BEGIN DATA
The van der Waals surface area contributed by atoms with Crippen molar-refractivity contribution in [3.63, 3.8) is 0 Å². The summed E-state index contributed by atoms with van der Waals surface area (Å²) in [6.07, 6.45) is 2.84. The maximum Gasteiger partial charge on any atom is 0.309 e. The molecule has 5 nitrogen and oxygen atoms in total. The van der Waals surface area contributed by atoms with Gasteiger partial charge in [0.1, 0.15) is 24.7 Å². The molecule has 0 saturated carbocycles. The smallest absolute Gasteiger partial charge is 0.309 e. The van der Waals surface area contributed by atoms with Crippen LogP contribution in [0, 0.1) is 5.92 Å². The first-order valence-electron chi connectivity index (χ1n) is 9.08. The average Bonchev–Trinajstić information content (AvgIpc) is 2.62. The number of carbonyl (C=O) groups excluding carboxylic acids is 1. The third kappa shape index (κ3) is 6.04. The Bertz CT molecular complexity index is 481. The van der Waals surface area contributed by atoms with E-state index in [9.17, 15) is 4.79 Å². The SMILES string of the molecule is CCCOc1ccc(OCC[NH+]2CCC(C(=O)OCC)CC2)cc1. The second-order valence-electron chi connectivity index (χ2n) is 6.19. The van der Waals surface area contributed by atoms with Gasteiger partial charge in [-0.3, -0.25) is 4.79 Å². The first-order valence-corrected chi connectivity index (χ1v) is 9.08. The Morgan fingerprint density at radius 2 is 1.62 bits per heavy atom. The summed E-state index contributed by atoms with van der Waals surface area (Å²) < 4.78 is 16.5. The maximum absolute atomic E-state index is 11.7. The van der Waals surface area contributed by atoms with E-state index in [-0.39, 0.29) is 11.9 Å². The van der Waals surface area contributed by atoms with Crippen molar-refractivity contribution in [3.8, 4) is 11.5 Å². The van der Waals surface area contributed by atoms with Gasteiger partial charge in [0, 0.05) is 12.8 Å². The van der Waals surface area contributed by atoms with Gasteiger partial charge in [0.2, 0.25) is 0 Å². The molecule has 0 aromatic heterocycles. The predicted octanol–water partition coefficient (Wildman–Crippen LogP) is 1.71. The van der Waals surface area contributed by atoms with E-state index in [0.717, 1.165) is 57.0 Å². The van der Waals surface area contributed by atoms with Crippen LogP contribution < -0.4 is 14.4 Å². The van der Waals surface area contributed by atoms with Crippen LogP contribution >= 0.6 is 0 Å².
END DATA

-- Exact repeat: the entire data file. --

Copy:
The van der Waals surface area contributed by atoms with Crippen molar-refractivity contribution in [3.63, 3.8) is 0 Å². The summed E-state index contributed by atoms with van der Waals surface area (Å²) in [6.07, 6.45) is 2.84. The maximum Gasteiger partial charge on any atom is 0.309 e. The molecule has 5 nitrogen and oxygen atoms in total. The van der Waals surface area contributed by atoms with Gasteiger partial charge in [0.1, 0.15) is 24.7 Å². The molecule has 0 saturated carbocycles. The smallest absolute Gasteiger partial charge is 0.309 e. The van der Waals surface area contributed by atoms with Crippen LogP contribution in [0, 0.1) is 5.92 Å². The first-order valence-electron chi connectivity index (χ1n) is 9.08. The average Bonchev–Trinajstić information content (AvgIpc) is 2.62. The number of carbonyl (C=O) groups excluding carboxylic acids is 1. The third kappa shape index (κ3) is 6.04. The Bertz CT molecular complexity index is 481. The van der Waals surface area contributed by atoms with E-state index in [9.17, 15) is 4.79 Å². The SMILES string of the molecule is CCCOc1ccc(OCC[NH+]2CCC(C(=O)OCC)CC2)cc1. The second-order valence-electron chi connectivity index (χ2n) is 6.19. The van der Waals surface area contributed by atoms with Gasteiger partial charge in [-0.3, -0.25) is 4.79 Å². The first-order valence-corrected chi connectivity index (χ1v) is 9.08. The Morgan fingerprint density at radius 2 is 1.62 bits per heavy atom. The summed E-state index contributed by atoms with van der Waals surface area (Å²) < 4.78 is 16.5. The maximum absolute atomic E-state index is 11.7. The van der Waals surface area contributed by atoms with E-state index in [-0.39, 0.29) is 11.9 Å². The van der Waals surface area contributed by atoms with Crippen molar-refractivity contribution in [3.8, 4) is 11.5 Å². The van der Waals surface area contributed by atoms with Gasteiger partial charge in [0, 0.05) is 12.8 Å². The van der Waals surface area contributed by atoms with Gasteiger partial charge in [0.2, 0.25) is 0 Å². The molecule has 0 aromatic heterocycles. The predicted octanol–water partition coefficient (Wildman–Crippen LogP) is 1.71. The van der Waals surface area contributed by atoms with E-state index in [0.717, 1.165) is 57.0 Å². The van der Waals surface area contributed by atoms with Crippen LogP contribution < -0.4 is 14.4 Å². The van der Waals surface area contributed by atoms with Crippen LogP contribution >= 0.6 is 0 Å².